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  • Friday Free-for-All: Christmas Eve Edition

    by Margaret Cabaniss

    Happy Christmas Eve! Things might be a little quiet around here today, as the InsideCatholic staff goes about its last-minute preparations for tomorrow (please tell me I’m not the only one who still has presents left to buy?…). In the meantime, below are a few quick holiday links to tide you over.

    And from all of us at IC to all of you: Best wishes for a very merry Christmas!

    • In a nod to his visit to the UK earlier this year, Pope Benedict recorded a Christmas message for the BBC’s “Thought for the Day” spot today. It’s unusual for the pope to address one nation in particular at Christmastime; you can read the full transcript here.
    • How did December 25 become Christmas? In the Biblical Archaeology Review, Andrew McGowan argues that, contrary to popular belief, it may not have much to do with the pagan solstice celebrations at all.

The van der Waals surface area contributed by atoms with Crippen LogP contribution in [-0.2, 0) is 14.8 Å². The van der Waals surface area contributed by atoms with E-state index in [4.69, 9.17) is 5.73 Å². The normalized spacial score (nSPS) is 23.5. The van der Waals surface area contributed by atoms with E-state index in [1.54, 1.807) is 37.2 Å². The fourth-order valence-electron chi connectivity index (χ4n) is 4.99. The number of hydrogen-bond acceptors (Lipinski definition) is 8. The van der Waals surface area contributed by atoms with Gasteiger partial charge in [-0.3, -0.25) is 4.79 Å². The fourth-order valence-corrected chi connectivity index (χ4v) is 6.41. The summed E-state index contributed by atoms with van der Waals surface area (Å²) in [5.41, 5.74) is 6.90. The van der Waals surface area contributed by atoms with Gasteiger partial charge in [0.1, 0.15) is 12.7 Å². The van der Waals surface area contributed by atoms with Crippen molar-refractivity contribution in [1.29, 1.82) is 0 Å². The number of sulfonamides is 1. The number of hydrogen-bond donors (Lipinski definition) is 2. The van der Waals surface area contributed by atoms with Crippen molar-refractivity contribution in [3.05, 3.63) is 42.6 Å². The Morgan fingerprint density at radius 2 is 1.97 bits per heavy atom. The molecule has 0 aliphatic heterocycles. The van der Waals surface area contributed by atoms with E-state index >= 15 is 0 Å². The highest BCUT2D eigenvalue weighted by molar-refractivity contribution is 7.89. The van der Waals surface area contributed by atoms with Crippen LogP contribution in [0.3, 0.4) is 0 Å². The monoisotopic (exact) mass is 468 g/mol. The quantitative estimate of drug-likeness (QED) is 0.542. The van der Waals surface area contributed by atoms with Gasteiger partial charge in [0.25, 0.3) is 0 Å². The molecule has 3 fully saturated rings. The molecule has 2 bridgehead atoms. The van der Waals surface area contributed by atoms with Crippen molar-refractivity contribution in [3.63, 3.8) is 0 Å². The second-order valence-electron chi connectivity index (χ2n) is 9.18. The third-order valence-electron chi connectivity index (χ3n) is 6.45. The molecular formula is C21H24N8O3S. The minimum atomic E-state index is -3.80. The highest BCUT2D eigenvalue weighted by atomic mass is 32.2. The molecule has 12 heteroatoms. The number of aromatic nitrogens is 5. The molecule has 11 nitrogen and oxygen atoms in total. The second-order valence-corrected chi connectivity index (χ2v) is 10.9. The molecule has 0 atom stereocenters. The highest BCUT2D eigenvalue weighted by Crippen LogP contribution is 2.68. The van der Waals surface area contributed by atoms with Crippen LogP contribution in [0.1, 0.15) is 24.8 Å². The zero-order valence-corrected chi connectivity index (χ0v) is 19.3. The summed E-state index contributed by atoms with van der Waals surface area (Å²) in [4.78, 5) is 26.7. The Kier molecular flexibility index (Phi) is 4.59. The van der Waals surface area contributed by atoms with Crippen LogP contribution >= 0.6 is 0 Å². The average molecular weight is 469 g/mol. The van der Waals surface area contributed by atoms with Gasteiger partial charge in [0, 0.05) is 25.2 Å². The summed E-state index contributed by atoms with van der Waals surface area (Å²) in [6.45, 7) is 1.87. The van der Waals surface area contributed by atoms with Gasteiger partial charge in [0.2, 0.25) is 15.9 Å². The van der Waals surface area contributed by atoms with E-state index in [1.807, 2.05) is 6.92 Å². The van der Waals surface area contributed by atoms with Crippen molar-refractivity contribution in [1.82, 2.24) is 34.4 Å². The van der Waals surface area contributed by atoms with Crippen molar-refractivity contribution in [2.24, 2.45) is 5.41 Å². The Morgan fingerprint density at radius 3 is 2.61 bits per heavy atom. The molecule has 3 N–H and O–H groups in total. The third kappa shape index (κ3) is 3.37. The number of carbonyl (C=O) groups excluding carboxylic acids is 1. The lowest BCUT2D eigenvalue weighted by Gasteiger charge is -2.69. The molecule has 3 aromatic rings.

• In the Wall Street Journal (subscription required) the Rev. Scott Black Johnston says that, rather than complain about once-a-year parishioners who only show up at Christmastime, he will welcome them — because, like the rest of us, “they will come to see if angels are going to show up and proclaim (once again) that there is a God who loves us and that heaven’s great desire for us is peace.”
    • Finally, a great recording of Louis Armstrong reading “‘Twas the Night Before Christmas” (h/t Terry Teachout):
    The views expressed by the authors and editorial staff are not necessarily the views of
    Sophia Institute, Holy Spirit College, or the Thomas More College of Liberal Arts.

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    • bill bannon

      Gifts were completely wrapped as of yesterday afternoon…..what to do?……what to do?….lol. I will drive down to the harbor where I pray and stare at hundreds of Atlantic Brants as they sleep on the surface of the icy waters….and I will wish I could feed the seagulls but it’s not good for them to be trained to expect park denizens to get them through the winter with bread.

    • dan

      “rather than complain about once-a-year parishioners who only show up at Christmastime, he will welcome them”

      Yes, perhaps they are prodigal sons and daughters, and we need to let them know that we know God loves them.